4. The Unfamiliarity of Everyday Sounds

Sshhhhh from rain, pitpitpit from hemlock, bloink from maple, and lastly popp of falling alder water. Alder drops make a slow music. It takes time for fine rain to traverse the scabrous rough surface of an alder leaf. The drops aren’t as big as maple drops, not enough to splash, but the popp ripples the surface and sends out concentric rings. I close my eyes and listen to the voices of the rain.

Robin Wall Kimmerer, Braiding Sweetgrass: 299

October 2020

Meeting the Unfamiliar Accidentally

I often walk from my house to the nearby river for a coffee in a café. I know the route very well and also the sonic ambiance—although never quite the same—is so familiar that I usually don’t pay too much attention. However, on this rather windy afternoon in October, I suddenly heard a sound I never heard before. After standing still and listening more carefully, it took me some time to detect where it was coming from. The sound fascinated me, so I made a brief recording.

What I experienced while encountering this sound—the sound made by a slightly broken trashcan, shaken by the fairly strong wind, near a riverside—is that by suspending our everyday, anthropocentric assumptions about familiar, everyday objects, attention can be drawn to their precarious perceptual emergence. Due to the human predisposition for “normality,” most of us are inclined to tackle the abnormal by holding on to our everyday routines, and we rarely pause to consider the contingent processes through which our familiar world comes into being. Spending some time to listen and record helped me to suspend my natural habits; it encouraged me to observe more closely my ordinary environment as it takes shape in its abnormality, and it revealed in a new way the material background and paraphernalia of my everyday life.70

My attention was not drawn to the trashcan because of its functionality, but I became aware of its capacity as a sound-­producing object through its interaction with the wind and the pontoon to which it was attached. Recategorizing an encounter with an everyday object as a sonic experience, engaging attentively with the mundane sonic environment and reorganizing an ordinary outdoor space into a site which can be aesthetically appealing can all be considered as expressions of an inclination and attempt to de- and reorientate myself on the world I live in.71 What supported the specific de- and reorientation described above is that what I heard didn’t operate in the service of a visual organization or a necessary quest for the sound source; the mere listening to the sounds produced an ephemeral and temporary order of its own. This mode of listening evoked both a sense of familiarity and abstraction; my experience oscillated between a heightened awareness of the things usually only operating in the background of my everyday life and a specific concentration on the sonorous qualities of these things. An ordinary trashcan appeared to be a special sonic trashcan too.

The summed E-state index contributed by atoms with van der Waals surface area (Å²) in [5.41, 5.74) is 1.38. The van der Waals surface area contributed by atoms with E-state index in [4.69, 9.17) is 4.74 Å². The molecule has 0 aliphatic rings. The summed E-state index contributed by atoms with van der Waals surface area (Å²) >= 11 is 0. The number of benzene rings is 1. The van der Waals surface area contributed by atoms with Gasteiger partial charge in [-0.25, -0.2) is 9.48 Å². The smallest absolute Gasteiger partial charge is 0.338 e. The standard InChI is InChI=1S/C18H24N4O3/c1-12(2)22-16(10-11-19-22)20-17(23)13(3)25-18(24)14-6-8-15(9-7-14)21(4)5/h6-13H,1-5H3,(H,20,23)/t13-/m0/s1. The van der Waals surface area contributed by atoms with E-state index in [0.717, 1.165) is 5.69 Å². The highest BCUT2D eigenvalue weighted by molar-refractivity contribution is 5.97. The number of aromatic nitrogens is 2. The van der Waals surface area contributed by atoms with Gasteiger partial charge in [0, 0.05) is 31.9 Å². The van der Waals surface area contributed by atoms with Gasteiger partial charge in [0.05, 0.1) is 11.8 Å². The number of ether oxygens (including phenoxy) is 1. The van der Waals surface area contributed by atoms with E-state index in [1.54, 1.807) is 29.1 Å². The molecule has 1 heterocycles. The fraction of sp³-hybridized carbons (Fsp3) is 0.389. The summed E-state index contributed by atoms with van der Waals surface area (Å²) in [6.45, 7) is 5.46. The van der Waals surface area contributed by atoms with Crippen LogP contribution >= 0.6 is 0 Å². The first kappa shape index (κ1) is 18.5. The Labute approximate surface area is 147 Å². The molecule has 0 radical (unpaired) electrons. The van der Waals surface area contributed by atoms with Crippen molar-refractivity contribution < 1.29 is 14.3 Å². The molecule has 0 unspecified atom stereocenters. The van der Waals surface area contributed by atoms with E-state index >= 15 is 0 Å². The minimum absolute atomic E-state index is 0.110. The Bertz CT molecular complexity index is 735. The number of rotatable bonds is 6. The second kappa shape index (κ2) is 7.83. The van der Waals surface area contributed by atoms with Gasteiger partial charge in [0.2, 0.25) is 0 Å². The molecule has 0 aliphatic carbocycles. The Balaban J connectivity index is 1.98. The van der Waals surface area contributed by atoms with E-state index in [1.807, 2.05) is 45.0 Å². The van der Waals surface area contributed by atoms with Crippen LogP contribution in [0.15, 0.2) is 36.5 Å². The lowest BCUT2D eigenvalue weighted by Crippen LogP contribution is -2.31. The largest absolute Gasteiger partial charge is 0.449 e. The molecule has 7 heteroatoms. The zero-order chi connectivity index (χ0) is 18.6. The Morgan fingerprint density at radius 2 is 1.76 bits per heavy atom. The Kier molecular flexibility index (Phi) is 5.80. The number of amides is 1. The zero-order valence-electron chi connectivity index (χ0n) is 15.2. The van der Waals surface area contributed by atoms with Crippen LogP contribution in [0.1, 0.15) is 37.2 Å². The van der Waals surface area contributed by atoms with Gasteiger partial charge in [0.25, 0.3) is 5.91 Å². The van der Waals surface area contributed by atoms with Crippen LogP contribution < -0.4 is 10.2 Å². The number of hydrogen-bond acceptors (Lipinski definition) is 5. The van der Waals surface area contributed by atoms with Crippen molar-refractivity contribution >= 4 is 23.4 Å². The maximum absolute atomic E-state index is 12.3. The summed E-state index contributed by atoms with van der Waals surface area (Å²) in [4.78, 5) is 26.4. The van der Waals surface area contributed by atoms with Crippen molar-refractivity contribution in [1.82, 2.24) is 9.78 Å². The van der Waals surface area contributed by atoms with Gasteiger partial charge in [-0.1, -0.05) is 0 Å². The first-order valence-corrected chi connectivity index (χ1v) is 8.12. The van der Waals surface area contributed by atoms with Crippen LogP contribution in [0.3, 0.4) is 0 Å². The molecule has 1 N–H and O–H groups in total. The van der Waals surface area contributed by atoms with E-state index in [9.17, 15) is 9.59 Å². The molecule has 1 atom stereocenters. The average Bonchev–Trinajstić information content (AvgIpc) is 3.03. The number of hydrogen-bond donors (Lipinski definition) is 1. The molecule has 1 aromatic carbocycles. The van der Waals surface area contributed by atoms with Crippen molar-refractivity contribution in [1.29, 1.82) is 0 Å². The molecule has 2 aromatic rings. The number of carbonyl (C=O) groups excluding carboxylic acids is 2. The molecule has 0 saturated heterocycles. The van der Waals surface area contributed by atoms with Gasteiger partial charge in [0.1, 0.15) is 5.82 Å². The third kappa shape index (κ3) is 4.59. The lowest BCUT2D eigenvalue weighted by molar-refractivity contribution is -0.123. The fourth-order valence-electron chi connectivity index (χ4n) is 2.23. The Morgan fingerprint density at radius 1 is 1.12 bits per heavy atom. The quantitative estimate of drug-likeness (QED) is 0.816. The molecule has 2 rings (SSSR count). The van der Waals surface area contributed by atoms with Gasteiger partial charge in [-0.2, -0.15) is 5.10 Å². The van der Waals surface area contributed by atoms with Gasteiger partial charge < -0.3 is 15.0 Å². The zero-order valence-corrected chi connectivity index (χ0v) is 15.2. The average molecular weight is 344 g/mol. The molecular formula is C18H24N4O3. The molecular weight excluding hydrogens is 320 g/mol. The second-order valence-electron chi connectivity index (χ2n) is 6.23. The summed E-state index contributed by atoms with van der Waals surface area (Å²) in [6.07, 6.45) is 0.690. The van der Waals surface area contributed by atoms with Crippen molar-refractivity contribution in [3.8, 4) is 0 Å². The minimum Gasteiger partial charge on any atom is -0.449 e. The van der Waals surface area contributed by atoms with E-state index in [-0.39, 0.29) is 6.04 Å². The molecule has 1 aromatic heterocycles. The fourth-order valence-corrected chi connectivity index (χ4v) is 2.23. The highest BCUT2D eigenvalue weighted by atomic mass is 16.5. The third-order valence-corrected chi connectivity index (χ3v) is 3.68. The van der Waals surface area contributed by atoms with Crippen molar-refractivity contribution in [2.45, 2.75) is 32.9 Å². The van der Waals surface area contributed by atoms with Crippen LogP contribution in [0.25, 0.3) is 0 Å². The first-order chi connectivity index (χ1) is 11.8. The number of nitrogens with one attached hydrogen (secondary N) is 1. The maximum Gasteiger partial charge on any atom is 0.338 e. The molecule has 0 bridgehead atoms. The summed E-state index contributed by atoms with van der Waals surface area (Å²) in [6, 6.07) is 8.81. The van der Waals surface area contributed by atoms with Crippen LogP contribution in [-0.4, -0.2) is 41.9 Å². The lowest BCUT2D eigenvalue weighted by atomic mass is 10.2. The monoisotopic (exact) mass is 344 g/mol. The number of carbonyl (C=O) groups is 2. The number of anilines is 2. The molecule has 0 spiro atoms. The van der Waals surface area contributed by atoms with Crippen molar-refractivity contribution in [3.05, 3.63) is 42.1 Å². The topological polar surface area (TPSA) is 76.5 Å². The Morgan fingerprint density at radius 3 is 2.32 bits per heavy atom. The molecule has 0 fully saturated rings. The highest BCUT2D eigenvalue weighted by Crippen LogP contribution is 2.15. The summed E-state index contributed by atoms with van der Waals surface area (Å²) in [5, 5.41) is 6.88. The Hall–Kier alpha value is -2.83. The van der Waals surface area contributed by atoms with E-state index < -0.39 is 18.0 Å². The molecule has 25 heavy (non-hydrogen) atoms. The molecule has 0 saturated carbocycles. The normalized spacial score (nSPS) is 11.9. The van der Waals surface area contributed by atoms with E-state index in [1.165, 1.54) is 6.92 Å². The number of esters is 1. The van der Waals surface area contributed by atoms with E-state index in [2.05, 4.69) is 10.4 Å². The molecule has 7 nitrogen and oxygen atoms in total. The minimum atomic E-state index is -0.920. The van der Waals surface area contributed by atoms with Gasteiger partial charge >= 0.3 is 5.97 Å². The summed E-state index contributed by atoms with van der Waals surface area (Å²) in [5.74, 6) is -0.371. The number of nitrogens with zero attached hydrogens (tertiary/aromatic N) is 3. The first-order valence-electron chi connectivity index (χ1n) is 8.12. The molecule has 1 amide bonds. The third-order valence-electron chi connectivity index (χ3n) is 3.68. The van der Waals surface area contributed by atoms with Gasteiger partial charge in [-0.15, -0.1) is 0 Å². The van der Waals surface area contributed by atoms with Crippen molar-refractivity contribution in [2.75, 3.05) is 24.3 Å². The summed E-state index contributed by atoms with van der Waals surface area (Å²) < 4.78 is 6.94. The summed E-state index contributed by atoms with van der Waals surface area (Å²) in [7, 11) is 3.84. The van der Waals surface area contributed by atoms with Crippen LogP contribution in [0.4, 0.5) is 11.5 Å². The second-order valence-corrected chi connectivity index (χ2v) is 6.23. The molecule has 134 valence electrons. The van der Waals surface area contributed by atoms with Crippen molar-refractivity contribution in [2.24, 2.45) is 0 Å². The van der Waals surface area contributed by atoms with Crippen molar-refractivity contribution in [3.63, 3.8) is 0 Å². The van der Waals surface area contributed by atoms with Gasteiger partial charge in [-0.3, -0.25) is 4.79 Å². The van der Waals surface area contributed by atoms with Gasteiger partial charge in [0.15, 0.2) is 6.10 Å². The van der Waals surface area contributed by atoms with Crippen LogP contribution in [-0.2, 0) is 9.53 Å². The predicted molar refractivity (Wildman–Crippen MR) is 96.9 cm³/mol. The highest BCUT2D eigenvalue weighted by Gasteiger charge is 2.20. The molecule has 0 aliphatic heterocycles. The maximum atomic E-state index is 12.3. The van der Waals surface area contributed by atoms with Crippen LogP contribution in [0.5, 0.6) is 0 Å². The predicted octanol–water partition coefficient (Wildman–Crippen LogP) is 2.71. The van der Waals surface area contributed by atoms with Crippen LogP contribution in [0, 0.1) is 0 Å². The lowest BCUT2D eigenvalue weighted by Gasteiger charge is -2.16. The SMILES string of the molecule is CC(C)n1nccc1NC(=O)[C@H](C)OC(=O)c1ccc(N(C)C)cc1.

Although it was a rather small and insignificant occurrence—I heard an unfamiliar sound in a familiar environment—it made me aware of the ongoing dynamics of everyday life, dynamics in which humans are only minor characters. Things perpetually evolve as they are integrated into and interacting with fluid environments; matter is never settled matter, but coming into existence in and through a dynamic play of (in)determinacy. And although our everyday lives often consist of processes of routinization and normalization, digging deeper into these processes, as well as listening to the interconnectivity of unremarkable objects, brings to our awareness that even routine activities don’t necessarily lead to stabilization or closure; instead, they are emerging, constantly changing and developing due to the interactions between humans, things and environments.72

December 2020

Meeting the Unfamiliar in the Familiar